For certain products, geographic pricing becomes a logical solution. For instance, petroleum products often cost lesser in the markets closer to the locality because of the much lower transportation costs, and on the contrary, they are sold at much higher prices in far-flung areas, miles away from the site of processing the crude.

Similarly, perishable products such as dairy products and ice creams that require cold storage while supplying are prone to different geographic prices because of the added cost of refrigerated transportation to far-off areas.

Normally, consumers understand the difference in prices in different geographies if they are backed by logical and genuine factors and thus brands must have a valid and explainable reason to charge differently in different locations else they will be perceived as a cheater and their reputation and ultimately sales may suffer.

Pricing Strategy Summary & Conclusion

Pricing strategies are an integral part of marketing. A well-thought-out pricing strategy can make or break a product’s success in the market. It is essential to understand the various pricing strategies and their applications to make informed decisions while pricing a product or service.

The cost-plus pricing strategy is useful for industries with unpredictable demand and government authority-regulated prices. Value-based pricing is the preferred pricing method for products or services with high value to the customer, where the perceived benefits outweigh the higher price point.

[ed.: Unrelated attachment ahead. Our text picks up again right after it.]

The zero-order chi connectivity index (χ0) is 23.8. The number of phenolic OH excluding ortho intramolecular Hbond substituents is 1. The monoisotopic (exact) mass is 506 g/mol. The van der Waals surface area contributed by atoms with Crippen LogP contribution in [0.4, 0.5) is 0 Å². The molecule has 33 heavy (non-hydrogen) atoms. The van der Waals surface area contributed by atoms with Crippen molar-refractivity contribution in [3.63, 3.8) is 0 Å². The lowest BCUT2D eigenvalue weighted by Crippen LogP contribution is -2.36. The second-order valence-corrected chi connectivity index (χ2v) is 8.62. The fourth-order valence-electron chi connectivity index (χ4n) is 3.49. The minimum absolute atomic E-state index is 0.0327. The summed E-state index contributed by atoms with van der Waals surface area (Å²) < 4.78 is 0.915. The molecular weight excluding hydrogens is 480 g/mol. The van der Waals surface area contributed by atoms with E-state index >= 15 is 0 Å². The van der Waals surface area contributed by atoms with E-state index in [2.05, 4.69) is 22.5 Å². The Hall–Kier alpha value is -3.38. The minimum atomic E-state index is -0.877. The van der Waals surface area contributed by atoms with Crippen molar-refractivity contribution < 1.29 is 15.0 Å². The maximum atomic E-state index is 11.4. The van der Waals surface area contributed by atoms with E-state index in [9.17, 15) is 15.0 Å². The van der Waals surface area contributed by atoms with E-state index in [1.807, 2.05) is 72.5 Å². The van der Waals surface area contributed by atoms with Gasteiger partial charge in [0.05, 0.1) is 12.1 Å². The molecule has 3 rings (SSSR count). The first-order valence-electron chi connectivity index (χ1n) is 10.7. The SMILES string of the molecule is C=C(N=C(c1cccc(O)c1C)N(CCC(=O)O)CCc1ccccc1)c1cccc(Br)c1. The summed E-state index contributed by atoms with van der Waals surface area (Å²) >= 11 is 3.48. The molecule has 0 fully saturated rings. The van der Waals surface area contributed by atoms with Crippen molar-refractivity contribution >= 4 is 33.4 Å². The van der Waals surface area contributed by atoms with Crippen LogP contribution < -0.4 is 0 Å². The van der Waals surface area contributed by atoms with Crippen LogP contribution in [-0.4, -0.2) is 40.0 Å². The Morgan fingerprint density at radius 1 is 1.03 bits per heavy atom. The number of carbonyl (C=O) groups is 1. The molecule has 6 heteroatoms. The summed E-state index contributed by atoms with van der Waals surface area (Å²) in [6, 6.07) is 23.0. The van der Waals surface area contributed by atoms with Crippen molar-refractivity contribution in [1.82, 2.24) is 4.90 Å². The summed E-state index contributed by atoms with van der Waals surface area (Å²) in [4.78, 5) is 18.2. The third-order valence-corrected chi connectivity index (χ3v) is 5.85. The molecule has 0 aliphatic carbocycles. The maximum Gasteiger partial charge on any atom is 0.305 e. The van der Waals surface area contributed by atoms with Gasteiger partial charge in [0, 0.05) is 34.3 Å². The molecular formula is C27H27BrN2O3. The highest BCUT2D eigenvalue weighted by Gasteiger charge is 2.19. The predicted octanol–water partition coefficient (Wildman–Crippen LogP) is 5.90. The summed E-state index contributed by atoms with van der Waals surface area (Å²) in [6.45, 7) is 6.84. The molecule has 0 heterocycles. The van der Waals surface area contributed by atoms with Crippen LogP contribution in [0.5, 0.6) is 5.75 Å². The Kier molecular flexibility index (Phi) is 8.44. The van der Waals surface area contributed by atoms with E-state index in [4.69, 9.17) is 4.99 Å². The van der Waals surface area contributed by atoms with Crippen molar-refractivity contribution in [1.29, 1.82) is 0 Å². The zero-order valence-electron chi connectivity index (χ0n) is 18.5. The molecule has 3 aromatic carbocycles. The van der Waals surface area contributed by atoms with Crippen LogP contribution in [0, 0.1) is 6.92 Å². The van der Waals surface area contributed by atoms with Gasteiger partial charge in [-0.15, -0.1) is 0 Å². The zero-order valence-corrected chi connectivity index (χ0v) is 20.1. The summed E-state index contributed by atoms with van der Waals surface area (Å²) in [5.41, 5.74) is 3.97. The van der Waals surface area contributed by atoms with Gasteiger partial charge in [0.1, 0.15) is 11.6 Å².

Penetration pricing strategy is a useful pricing model for businesses with deep pockets to seize a sizeable chunk of the market rapidly post-launch of a new product. In contrast, the skimming pricing strategy is ideal for unique products that use the latest groundbreaking or disruptive technology, where the product’s initial premium price helps the business make quick profits before competitors offer substitutes for the product.

Dynamic pricing strategy is a compulsion for demand-dependent industries, such as airlines and hotels, to rationalize revenue generation and capacity utilization in the medium to long term. The psychological pricing strategy considers the consumer’s emotions and subconscious beliefs in reaching a selling price of a commodity. It is a well-established psychological fact that consumers are more likely to make a buying decision when prices seem attractive and affordable to them.

Finally, the geographic pricing strategy entails charging different prices for the same product or service at different physical locations. Brands must have a valid and explainable reason to charge differently in different locations; else, they will be perceived as a cheater, and their reputation and ultimately sales may suffer.

To sum up the discussion, pricing strategies are crucial for all types of businesses to make informed decisions while pricing their products or services. A well-executed pricing strategy can lead to higher sales, revenue, market share, brand value, and overall success in the long run.